"Oh we did," I said. "Don't you recall? You accused me of being a Dashall Hammett impersonator."
MacCoddleswap screwed up his face so much I thought the tip of his nose would poke him the eye.
"Ha, very funny," I said. I stood up from my chair. "Time to go when you start making bad jokes."
In an instant Svetlana's hand crushed my shoulder. She forced me back into the chair.
MacCoddleswap said: "We haven't finished yet."
"My normal shrink only gives me two hours," I said.
"Your normal shrink doesn't work for the government," he said.
"Okay. I give up what's point five?"
"I'm afraid it's in regard to the pictures at the very end of this post. The ones with that sneaky kid stealing those ducklings."
"What's wrong with that?"
"Well, for a start, they're not ducks they're geese."
I shifted uncomfortably. The velour was starting to give me a rash even through the overalls.
"No one will notice," I said.
"Balls," MacCoddleswap said. "If I can see they are geese then anyone could.."
As if to underline his statement MacCoddleswap did the contortionist act with his nose again. This time he twisted the tip so high he looked like an albino monkey having an epileptic attack.
I tried not to laugh. Instead I nodded.
"Yes I can see your point."
"I'm afraid you need a rest," he said.
"I just had a rest."
"Rest? I've heard you are working on a commission."
I didn't say anything.
"And," he added snidely, "another book."
I kept my lips buttoned, didn't tell him I hadn't even sent off the first one yet.
He changed tack then. "How much do you weigh?"
After a moment I told him.
He blinked. "Pardon?"
I told him again - this time in pounds and stones instead of kilograms to make it easier on his brain.
He looked astonished. His lips started fibrillating again.
"That's it," he said. He nodded sideways at Svetlana.
Svetlana was quick. Before I could move she'd dragged me out of my chair.
I tried not to cry out, but she had a death grip on my hair and was doing her best to scalp me.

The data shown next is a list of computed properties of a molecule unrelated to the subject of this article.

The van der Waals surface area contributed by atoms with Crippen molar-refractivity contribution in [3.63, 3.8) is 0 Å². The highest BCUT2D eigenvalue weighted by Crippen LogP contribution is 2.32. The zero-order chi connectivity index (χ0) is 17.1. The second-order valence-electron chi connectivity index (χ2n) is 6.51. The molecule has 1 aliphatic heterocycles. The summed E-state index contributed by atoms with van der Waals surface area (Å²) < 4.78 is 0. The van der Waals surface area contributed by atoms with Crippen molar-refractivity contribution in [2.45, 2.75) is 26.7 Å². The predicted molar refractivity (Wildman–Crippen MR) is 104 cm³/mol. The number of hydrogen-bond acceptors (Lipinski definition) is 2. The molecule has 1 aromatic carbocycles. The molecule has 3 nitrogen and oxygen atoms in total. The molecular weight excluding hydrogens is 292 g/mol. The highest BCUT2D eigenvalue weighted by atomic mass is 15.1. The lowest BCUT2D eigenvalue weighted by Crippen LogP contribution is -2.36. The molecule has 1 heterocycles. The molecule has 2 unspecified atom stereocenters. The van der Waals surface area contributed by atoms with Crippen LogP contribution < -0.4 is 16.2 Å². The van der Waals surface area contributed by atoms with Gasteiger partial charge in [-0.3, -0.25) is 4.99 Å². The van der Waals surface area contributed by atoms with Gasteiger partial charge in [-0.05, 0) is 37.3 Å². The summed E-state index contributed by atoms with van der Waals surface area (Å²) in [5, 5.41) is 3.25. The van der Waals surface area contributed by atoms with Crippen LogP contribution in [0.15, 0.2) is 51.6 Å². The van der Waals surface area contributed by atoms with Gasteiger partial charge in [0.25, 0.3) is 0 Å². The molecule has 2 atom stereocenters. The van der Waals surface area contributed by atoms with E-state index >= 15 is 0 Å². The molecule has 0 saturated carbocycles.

"Take him to Room 13," MacCoddleswap said. "Two weeks."
"That's not right," I said. "
Svetlana dragged me by the hair toward the door. I grabbed at the chair, missed it. At the doorway I stamped on her foot.
She laughed at me.
"MacCoddleswap!" I said. "You're making a mistake. Don't let it end like this. It's just not right!"
MacCoddleswap came out from behind the desk. "Hold on Svetlana," he said and peered at me through his spectacles. "What's not right?"
"You can't lock me away. I haven't answered my comments yet. There's blogs I want to visit."
I pointed at the paper on his desk. "Read the back of the report. Then give me a few hours at least."
MacCoddleswap picked up the report from his desk. I think the excitement was too much and his brain had stopped working. He scratched his chin to look intellectual.
"It's on the other side," I said, indicating with my hands how he should turn the page over.
Eventually MacCoddleswap found the back of the page. Eventually he even found the list - the list being the only thing on the page.
He put the report back on the desk, turned his back to me, then lent over the desk like a school master and read the names slowly, out loud, having as much trouble with the English ones as the foreign ones.
When he was finished he grunted and said "Too bad. Take him away."
Svetlana didn't need to be told again. With one fist she banged open the door, the other fist dragged visciously at my hair.
As she dragged me out into the corridor I managed one last glimpse of MacCoddleswap.
Already he'd gone over to the glass doors. He slid them open so he could see unobstructed into the next room. He had the revolver in his hand again. With the revolver in his hand he watched the mannequin men, the way they sat against the walls with those blank eyed stares.
We'd made several turns down the corridor, heading for the east wing, when I heard the shot. It was muffled by the walls, but a shot never the less.
Then came the sound of a man screaming softly.
And, finally, just like in a John Le Carre novel, another shot. Then silence.
As we reached Room 13 I couldn't help myself. I began to laugh.
Svetlana never loosened her grip, but she was curious all the same.
She said in her broken English "Vat's up with you Fennee? Why do you laff?"
"Oh no reason," I said.
How could I make her understand that finally at least part of me was happy.
She wouldn't understand that, at long last, the gun had been fired. She wouldn't understand that I could finish up my story now.
Well the first part anyway.
The second part - the part about The Secret of The Dancing Ducks - well that would have to wait for two weeks - when MacCoddleswap finally let me out of Room Thirteen.
And he would let me out of course.
That's if I made all the right promises.
Thank you for being so patient with me :)